Dixon Waterfowl Refuge

Good Morning GreatBirdPics Members!

You were all probably wondering, “Where was the “GBP Notes” email yesterday?”  Well Karen and I, along with birding buddy Mark, left the house before 7am to take a 1 hr 45 minute drive down to the Dixon Waterfowl Refuge.  Mark just bought himself a new scope (Vortex Razor) as a retirement gift to himself and he was itching to use it.  Dixon was just the place to try it out.

Just north of Peoria, IL, Dixon Waterfowl Refuge is over 3,000 acres, most of which is mostly comprised of the Hennepin and Hopper Lakes.  Once farmland, the refuge purchased the area, turned off the drainage pump and began restoration in 2001.  Now the vast area is visited by many species of waterfowl and land-based birds.

The local expert there is Scott Harp.  He lives nearby and goes to the boat dock most days (each time gone, he’s been there).  Scott is very knowledgeable not only of all the species that can be seen there, but when they typically arrive each year and he is always willing to help.  His eBird checklist from yesterday had 74 species.  To give you an idea of how many birds you can see there, here is an excerpt of his checklist (click HERE to see his whole checklist):

  • 310 Canada Goose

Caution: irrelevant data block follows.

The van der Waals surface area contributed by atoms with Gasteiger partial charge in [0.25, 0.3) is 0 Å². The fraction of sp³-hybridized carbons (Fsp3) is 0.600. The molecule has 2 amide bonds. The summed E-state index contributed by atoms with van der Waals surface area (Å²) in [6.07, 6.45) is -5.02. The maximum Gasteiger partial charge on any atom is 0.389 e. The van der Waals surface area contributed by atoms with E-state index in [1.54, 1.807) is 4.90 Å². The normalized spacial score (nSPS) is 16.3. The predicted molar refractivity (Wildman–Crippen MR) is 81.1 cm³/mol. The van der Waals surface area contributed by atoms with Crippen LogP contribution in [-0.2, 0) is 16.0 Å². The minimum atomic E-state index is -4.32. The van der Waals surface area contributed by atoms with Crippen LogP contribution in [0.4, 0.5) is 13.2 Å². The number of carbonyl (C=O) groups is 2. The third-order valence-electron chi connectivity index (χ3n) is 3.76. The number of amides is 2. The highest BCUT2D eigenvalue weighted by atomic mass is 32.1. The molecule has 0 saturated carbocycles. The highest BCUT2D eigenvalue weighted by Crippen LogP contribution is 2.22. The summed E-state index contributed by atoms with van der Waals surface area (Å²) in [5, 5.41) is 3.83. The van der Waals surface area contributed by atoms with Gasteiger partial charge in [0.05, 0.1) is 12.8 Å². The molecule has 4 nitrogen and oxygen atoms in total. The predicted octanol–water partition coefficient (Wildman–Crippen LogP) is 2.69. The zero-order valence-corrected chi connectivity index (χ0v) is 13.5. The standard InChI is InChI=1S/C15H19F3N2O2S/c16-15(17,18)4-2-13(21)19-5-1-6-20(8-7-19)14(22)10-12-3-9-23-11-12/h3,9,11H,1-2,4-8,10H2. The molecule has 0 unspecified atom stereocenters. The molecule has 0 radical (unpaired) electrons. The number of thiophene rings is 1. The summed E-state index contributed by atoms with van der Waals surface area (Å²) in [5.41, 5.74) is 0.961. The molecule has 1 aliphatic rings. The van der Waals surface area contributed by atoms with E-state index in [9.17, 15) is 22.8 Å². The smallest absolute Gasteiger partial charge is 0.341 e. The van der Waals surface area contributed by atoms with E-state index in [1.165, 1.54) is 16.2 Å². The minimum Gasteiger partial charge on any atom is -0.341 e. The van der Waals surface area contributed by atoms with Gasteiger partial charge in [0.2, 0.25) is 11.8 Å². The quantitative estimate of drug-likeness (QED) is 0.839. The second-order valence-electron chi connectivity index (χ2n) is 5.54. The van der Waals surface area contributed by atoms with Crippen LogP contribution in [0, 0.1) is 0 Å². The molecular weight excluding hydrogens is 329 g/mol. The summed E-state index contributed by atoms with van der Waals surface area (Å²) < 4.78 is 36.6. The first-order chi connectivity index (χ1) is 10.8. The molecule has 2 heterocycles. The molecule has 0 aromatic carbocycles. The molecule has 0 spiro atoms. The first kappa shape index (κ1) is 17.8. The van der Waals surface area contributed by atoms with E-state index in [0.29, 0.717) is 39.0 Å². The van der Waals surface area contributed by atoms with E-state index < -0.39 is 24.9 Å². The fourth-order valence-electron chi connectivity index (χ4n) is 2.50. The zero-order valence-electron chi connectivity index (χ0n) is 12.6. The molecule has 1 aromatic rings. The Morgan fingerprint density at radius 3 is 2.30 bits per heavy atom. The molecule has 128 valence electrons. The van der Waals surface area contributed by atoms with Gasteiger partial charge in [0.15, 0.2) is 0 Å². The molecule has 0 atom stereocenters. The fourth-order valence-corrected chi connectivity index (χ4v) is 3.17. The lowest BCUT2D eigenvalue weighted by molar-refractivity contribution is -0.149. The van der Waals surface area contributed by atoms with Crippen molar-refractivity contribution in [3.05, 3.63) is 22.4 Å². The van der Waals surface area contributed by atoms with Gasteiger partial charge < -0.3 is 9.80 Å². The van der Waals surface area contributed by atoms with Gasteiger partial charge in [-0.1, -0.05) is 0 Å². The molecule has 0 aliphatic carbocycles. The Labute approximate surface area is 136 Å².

• 70 Northern Shovelers
  • 63 Ring-necked Ducks
  • 156 Wigeon
  • 280 Ruddy Ducks
  • 1,300 Coot
  • 22 White Pelicans
  • 3,000 Tree Swallows
  • 12 White Pelicans

It seemed like every square foot of water had a bird on it!  Scott counted over 5,600 birds there (I reference his checklist instead of ours because he is much more experienced at counting the larger numbers of birds).  Mark’s new scope started smoking as it whipped it back and forth looking at all different species there.

As for me, my camera was pretty much unused most of the time.  At some points the waterfowl are over 550 yards away; even the closest ones kept themselves 50 yards away (every time we approached the shoreline they swam away from us – go figure).  The camera just doesn’t get decent pics at those distances.  I did snap a couple just to prove we were there.

Here are some American White Pelicans with a couple of Sandhill Cranes.  The water in front of them has mostly Coots with a couple of Northern Shovelers and Gadwalls sprinkled in:


Here’s a closer picture of a Coot (and its reflection):


We were able to get close to a couple of Gadwalls in a little inlet.  Note the black tail and the white patch (not always visible) as this one stretches out:


We did have a couple of different birds flyover.  First an immature Bald Eagle:


We got a good long look as a Northern Harrier flew by.  Note the owl-like face and the distinctive white patch on its rump:


As we walked along one of the paths we scared up a pair of Blue-winged Teals.  You can’t see the blue wing-patches very well when they are floating on the water but they are obvious when they are flying:


Our new friend Scott encouraged us to come back down (with our scopes) in November when it really gets busy there.  Another road trip!

Happy Birding!


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